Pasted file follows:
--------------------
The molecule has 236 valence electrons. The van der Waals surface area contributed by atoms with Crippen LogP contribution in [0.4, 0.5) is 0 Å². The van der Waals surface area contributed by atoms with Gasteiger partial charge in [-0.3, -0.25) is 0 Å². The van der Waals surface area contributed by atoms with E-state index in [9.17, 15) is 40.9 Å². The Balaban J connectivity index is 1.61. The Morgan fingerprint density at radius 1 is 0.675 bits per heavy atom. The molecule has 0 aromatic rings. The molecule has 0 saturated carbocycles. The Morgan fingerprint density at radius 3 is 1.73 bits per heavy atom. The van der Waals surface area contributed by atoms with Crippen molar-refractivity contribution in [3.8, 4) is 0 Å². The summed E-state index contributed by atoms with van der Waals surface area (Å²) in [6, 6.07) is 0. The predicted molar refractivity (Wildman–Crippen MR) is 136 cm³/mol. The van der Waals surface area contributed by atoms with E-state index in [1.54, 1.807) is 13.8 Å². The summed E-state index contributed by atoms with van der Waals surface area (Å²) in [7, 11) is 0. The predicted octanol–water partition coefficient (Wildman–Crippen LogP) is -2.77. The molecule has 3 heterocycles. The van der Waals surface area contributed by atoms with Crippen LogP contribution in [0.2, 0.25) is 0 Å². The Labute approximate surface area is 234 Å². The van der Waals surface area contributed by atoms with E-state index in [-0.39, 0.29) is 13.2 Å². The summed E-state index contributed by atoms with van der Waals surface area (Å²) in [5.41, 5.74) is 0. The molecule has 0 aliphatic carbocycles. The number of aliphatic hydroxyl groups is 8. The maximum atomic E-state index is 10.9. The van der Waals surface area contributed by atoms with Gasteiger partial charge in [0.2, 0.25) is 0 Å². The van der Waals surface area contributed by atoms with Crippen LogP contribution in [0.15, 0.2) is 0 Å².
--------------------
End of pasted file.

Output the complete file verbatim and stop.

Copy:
The molecule has 236 valence electrons. The van der Waals surface area contributed by atoms with Crippen LogP contribution in [0.4, 0.5) is 0 Å². The van der Waals surface area contributed by atoms with Gasteiger partial charge in [-0.3, -0.25) is 0 Å². The van der Waals surface area contributed by atoms with E-state index in [9.17, 15) is 40.9 Å². The Balaban J connectivity index is 1.61. The Morgan fingerprint density at radius 1 is 0.675 bits per heavy atom. The molecule has 0 aromatic rings. The molecule has 0 saturated carbocycles. The Morgan fingerprint density at radius 3 is 1.73 bits per heavy atom. The van der Waals surface area contributed by atoms with Crippen molar-refractivity contribution in [3.8, 4) is 0 Å². The summed E-state index contributed by atoms with van der Waals surface area (Å²) in [6, 6.07) is 0. The predicted molar refractivity (Wildman–Crippen MR) is 136 cm³/mol. The van der Waals surface area contributed by atoms with E-state index in [1.54, 1.807) is 13.8 Å². The summed E-state index contributed by atoms with van der Waals surface area (Å²) in [7, 11) is 0. The predicted octanol–water partition coefficient (Wildman–Crippen LogP) is -2.77. The molecule has 3 heterocycles. The van der Waals surface area contributed by atoms with Crippen LogP contribution in [0.2, 0.25) is 0 Å². The Labute approximate surface area is 234 Å². The van der Waals surface area contributed by atoms with E-state index in [-0.39, 0.29) is 13.2 Å². The summed E-state index contributed by atoms with van der Waals surface area (Å²) in [5.41, 5.74) is 0. The molecule has 0 aliphatic carbocycles. The number of aliphatic hydroxyl groups is 8. The maximum atomic E-state index is 10.9. The van der Waals surface area contributed by atoms with Gasteiger partial charge in [0.2, 0.25) is 0 Å². The van der Waals surface area contributed by atoms with Crippen LogP contribution in [0.15, 0.2) is 0 Å².